Tomorrow Morning



Zillion Film

Returning to his childhood home in Belgrade after a dozen years of living abroad, a young man discovers nothing has changed -- and everything has changed -- in Oleg Novkovic's quietly reflective and keenly perceptive "Tomorrow Morning" (Sutra Ujutru).

Screened at the recent Palm Springs International Film Festival, Serbia's foreign-language Oscar submission serves as a notable first screenplay for acclaimed poet and playwright Milena Markovic, and it knows no geographical boundaries when it comes to its appraisal of the complex bonds of friendship and family.

After spending the past 12 years of his life living and working in Canada, Nele (Uliks Fehmiu) has come back home for his wedding, but what was supposed to be a joyful reunion with his parents and his old buddies gets considerably more complicated as the prodigal son realizes he'd left a lot of emotional baggage behind.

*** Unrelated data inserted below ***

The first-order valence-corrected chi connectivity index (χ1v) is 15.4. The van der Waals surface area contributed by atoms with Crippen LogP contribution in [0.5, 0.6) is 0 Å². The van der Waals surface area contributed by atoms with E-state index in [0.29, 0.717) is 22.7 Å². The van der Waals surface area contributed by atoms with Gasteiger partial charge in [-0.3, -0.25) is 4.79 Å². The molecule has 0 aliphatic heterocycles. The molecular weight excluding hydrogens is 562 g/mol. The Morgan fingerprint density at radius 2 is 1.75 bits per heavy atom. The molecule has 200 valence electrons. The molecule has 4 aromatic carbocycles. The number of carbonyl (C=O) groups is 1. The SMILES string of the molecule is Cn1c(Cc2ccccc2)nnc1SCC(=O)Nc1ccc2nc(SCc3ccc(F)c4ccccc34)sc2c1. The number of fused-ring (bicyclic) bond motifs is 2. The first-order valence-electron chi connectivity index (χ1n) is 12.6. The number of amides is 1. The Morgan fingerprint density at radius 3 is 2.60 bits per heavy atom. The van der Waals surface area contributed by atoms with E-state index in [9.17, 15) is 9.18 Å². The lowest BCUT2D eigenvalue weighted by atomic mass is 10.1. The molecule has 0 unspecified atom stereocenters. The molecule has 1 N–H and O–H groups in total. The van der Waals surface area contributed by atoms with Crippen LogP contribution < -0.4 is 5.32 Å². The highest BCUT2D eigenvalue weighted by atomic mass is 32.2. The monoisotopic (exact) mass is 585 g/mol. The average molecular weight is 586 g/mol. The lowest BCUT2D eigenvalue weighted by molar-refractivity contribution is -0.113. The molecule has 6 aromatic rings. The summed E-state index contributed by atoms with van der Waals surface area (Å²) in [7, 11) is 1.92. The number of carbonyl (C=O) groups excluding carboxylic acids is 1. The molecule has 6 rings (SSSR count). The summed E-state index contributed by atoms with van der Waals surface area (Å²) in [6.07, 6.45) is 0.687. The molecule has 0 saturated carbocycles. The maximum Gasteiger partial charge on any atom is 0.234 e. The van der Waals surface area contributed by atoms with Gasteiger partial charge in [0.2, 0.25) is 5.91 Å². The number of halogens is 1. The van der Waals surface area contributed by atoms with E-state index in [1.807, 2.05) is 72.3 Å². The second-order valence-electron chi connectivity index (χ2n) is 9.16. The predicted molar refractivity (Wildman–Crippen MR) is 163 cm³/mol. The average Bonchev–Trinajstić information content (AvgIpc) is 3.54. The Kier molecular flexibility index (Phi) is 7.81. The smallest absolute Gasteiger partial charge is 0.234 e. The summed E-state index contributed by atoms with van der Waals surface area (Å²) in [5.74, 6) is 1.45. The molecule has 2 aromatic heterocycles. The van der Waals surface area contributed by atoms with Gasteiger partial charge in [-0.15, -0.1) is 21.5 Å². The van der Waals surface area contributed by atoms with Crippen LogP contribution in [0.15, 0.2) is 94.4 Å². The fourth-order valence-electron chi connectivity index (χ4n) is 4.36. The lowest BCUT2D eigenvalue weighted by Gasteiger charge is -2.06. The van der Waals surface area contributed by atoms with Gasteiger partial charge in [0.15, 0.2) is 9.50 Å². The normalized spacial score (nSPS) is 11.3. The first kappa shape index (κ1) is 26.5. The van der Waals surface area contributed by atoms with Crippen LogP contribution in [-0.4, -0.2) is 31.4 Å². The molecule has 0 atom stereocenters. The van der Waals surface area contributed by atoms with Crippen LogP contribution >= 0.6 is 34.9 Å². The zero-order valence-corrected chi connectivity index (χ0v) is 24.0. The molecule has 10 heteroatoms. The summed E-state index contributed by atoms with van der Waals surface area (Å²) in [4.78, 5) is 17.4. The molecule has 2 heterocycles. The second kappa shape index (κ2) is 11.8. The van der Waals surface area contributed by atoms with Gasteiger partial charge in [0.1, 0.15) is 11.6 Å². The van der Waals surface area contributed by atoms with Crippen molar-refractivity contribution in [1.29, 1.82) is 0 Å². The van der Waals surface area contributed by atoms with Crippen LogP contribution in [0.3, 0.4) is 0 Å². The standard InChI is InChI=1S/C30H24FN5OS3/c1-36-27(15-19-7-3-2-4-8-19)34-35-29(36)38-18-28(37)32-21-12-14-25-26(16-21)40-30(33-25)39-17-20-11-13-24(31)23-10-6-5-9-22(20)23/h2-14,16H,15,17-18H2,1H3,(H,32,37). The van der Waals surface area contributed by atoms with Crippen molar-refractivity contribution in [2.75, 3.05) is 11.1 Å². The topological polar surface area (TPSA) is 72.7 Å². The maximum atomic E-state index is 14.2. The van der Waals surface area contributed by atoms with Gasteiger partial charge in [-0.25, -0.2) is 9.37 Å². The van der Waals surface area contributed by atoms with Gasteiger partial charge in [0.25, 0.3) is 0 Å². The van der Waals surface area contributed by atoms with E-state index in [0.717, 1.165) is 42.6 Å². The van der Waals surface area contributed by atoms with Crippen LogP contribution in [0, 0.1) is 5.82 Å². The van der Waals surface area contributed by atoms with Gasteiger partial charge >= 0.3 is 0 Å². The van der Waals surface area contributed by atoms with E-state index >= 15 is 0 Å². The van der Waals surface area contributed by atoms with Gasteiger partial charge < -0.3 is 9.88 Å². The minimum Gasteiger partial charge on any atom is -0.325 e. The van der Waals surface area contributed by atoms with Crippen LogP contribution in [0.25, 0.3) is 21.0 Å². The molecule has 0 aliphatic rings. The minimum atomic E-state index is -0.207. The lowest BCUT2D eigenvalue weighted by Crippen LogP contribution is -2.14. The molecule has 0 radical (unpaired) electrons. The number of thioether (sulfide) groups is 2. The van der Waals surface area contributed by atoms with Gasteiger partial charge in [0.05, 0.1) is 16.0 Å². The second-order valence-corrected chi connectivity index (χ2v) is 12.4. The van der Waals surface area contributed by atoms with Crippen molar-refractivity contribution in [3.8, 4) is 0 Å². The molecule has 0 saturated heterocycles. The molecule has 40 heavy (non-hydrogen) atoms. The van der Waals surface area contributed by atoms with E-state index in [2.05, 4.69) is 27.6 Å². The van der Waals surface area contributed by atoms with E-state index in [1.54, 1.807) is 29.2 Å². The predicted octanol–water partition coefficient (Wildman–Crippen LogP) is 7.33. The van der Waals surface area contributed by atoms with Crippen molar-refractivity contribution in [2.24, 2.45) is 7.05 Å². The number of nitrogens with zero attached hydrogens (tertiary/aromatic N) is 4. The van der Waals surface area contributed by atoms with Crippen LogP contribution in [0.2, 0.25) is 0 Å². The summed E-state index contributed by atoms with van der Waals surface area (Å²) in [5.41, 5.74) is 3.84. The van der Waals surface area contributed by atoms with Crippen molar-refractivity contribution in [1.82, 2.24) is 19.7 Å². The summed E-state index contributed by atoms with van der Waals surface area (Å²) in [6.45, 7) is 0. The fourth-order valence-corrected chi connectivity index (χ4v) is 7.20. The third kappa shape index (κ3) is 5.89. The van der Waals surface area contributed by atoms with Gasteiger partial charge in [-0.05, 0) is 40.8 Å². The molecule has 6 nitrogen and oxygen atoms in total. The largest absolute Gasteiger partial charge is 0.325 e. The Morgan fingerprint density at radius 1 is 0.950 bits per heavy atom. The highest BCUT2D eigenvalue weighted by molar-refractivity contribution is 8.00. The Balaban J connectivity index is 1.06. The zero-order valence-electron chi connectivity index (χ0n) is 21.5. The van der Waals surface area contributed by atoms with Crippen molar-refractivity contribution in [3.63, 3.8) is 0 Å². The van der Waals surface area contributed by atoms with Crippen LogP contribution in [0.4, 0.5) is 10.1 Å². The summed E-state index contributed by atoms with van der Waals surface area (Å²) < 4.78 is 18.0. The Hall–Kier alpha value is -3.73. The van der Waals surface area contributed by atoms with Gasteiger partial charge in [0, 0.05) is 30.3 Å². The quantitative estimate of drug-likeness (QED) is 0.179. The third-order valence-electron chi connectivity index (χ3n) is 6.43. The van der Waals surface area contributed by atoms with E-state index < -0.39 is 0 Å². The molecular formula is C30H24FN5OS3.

The bulk of it belongs to Sasha (Nada Sargin), his old girlfriend who still carries a formidable torch when she's not hoisting too many drinks. It turns out those feelings remain quite mutual, which puts a serious damper on Nele's nuptials.

Novkovic mines beautifully etched performances from his ensemble, especially from moody Sargin and Radmila Tomovic as Ceca, another of Nele's former flames (our boy got around), who eventually settled for amiable but immature Bure (Ljubomir Bandovic).

Like the healing country in which they live, "Tomorrow Morning" shows a group of lives in transition. But underneath the unspoken resentments stemming from the pang of missed opportunities, there's still a glint of optimism lurking in that bleak landscape.